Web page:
Technology : Hidden watermark traps picture pirates

2019-02-27 12:19:10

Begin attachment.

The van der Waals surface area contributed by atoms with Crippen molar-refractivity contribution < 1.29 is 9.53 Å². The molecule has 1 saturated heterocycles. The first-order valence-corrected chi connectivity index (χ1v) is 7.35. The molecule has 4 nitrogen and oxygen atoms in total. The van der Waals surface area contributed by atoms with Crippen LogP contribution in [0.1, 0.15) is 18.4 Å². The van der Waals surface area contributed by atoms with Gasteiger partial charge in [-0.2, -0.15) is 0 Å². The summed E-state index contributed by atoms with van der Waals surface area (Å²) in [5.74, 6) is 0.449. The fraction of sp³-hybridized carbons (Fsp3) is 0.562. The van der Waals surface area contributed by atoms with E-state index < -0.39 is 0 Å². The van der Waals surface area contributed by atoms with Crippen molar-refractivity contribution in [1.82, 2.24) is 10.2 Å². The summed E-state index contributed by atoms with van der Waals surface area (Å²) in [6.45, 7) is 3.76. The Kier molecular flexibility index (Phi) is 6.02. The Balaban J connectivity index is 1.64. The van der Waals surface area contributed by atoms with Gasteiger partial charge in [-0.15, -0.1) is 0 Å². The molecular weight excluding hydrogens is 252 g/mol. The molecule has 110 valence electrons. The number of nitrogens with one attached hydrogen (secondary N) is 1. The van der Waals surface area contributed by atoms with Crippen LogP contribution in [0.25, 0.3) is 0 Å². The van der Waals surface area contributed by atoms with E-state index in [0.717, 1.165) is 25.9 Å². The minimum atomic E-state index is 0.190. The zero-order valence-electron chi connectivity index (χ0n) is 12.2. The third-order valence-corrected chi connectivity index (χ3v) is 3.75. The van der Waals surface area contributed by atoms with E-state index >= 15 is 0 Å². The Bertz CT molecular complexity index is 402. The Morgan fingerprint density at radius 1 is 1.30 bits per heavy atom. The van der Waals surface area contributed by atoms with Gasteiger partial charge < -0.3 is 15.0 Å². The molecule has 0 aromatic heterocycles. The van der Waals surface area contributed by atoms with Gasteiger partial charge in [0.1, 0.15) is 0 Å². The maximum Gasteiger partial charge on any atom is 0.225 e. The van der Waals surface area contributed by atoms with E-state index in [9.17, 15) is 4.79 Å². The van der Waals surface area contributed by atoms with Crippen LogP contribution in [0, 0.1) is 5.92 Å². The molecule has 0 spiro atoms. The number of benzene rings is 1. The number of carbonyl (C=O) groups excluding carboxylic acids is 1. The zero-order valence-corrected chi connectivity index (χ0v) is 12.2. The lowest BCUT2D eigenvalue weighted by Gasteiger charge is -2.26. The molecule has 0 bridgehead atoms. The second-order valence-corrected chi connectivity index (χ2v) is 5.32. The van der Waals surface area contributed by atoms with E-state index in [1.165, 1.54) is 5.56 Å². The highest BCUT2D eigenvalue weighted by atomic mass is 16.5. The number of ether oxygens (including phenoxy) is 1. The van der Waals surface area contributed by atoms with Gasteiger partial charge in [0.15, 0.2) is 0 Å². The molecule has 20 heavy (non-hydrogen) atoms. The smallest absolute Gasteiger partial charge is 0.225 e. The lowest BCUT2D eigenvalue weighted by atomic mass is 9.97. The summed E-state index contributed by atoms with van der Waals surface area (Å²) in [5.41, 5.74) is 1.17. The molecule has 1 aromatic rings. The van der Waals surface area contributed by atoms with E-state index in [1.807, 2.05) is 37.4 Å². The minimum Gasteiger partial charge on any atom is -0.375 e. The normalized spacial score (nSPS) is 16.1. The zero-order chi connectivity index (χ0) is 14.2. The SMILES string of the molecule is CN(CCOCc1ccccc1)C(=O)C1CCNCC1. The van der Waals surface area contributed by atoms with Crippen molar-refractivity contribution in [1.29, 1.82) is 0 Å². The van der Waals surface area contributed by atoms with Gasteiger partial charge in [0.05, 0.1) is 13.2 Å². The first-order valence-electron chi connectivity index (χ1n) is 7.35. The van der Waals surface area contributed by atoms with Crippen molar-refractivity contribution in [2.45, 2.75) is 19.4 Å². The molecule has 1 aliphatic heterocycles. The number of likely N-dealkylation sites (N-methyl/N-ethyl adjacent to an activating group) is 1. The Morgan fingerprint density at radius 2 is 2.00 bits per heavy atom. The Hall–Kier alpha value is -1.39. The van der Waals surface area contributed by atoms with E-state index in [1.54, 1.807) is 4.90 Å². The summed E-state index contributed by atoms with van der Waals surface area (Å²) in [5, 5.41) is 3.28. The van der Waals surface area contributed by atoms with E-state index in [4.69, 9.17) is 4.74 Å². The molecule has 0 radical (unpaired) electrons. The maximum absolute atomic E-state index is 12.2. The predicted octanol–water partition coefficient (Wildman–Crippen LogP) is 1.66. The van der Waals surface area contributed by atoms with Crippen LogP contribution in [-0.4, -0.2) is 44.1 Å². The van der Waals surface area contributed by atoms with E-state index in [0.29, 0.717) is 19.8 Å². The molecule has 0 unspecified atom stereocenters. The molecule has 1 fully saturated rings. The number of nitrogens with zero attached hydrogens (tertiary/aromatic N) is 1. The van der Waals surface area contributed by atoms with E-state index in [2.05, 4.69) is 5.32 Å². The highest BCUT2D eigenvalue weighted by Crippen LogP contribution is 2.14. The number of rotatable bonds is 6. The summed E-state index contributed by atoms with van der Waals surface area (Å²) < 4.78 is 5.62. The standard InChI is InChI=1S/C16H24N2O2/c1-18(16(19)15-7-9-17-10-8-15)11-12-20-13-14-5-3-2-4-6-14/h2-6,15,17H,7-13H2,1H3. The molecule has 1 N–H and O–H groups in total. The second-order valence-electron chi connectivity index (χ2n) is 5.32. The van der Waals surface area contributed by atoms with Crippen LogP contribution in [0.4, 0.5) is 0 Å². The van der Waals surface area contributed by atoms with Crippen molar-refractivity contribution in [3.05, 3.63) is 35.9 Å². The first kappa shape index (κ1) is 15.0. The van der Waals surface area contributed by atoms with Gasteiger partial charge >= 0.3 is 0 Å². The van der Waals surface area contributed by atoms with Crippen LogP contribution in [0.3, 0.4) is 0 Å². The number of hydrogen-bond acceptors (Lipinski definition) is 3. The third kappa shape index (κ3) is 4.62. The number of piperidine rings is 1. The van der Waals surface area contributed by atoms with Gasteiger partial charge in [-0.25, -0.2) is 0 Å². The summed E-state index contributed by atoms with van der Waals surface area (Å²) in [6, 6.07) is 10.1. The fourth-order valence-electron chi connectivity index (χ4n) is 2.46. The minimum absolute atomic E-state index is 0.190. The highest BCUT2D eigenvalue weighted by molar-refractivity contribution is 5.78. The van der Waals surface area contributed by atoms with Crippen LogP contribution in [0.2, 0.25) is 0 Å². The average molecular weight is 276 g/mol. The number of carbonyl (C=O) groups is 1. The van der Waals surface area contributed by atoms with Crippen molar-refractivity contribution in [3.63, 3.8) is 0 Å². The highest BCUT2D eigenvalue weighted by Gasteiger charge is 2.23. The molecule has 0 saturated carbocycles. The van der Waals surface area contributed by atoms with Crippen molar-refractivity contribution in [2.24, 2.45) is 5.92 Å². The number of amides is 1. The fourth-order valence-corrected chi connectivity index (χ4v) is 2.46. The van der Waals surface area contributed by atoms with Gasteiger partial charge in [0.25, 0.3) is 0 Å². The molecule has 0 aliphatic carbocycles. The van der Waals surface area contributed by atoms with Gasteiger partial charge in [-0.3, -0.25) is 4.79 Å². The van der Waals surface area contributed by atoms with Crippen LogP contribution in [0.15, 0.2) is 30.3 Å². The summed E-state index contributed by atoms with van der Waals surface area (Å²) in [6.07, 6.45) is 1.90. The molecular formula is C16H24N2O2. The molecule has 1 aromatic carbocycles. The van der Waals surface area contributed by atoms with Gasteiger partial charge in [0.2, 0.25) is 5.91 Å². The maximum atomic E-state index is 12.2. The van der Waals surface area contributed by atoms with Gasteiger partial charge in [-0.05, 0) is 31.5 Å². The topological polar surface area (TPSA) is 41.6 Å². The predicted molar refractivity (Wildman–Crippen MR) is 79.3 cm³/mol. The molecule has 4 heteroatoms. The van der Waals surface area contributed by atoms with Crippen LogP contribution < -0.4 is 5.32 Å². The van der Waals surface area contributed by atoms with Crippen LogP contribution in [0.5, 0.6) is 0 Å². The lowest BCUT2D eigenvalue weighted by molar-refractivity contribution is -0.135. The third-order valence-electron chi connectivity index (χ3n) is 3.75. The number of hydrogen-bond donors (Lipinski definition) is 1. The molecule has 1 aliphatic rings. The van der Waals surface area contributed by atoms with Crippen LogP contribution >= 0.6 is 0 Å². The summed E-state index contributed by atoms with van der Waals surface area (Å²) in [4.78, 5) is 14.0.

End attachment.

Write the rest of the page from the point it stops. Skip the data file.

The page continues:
By Barry Fox COPYRIGHT pirates who publish photographs without paying the picture agency or photographer could soon find themselves in trouble. Thorn EMI’s research laboratories in Hayes, Middlesex, have developed a hidden electronic “watermark” for photographs and videos that will reveal the owner of the image. The watermark survives when the original is copied onto a CD, transmitted over the Internet or even digitally compressed. Unlike previous attempts to mark copyright material, the watermark persists even if the photograph is converted from digital code into an analogue image and back into digital code again. The watermark will not just detect picture piracy. It will also reveal cases where the picture has been digitally manipulated. When the London Evening Standard published a picture of John Prescott, the Labour deputy leader, at a function last month, it removed a beer bottle from the shot in order to portray the politician as a “champagne socialist”. The newspaper quickly owned up, but with a watermarked photograph, say Thorn EMI’s researchers, the absence of a watermark where the beer bottle should have been would show that the picture had been tampered with. Several companies, including British-based computer company ICL, are working on ways to watermark analogue images. But Thorn is the first to demonstrate a working system and explain how it works. Thorn’s system converts the photograph into a digital image, which it breaks up into tiny rectangles containing a few hundred pixels. Each of the rectangles is then analysed to see if it contains a great deal of detail—depicting a face, say—or is featureless, like a patch of cloudless sky. The system then adds a pattern to the digitised picture. Each owner has a unique pattern. And the strength of the pattern is geared to the detail in each rectangle so that it is always imperceptible to the eye. The pattern can be read with a decoder, which converts an analogue image into digital code and scans it, looking for a repetitive pattern—the watermark that identifies the copyright owner. But even under close visual examination, photographs treated by the process are indistinguishable from the original prints. David Monteith of Thorn EMI says: “If you strip out the whole picture, you can see the marking, but when the picture is present it disappears.” The same system can also be used to watermark films and videos. Each individual frame is separately processed,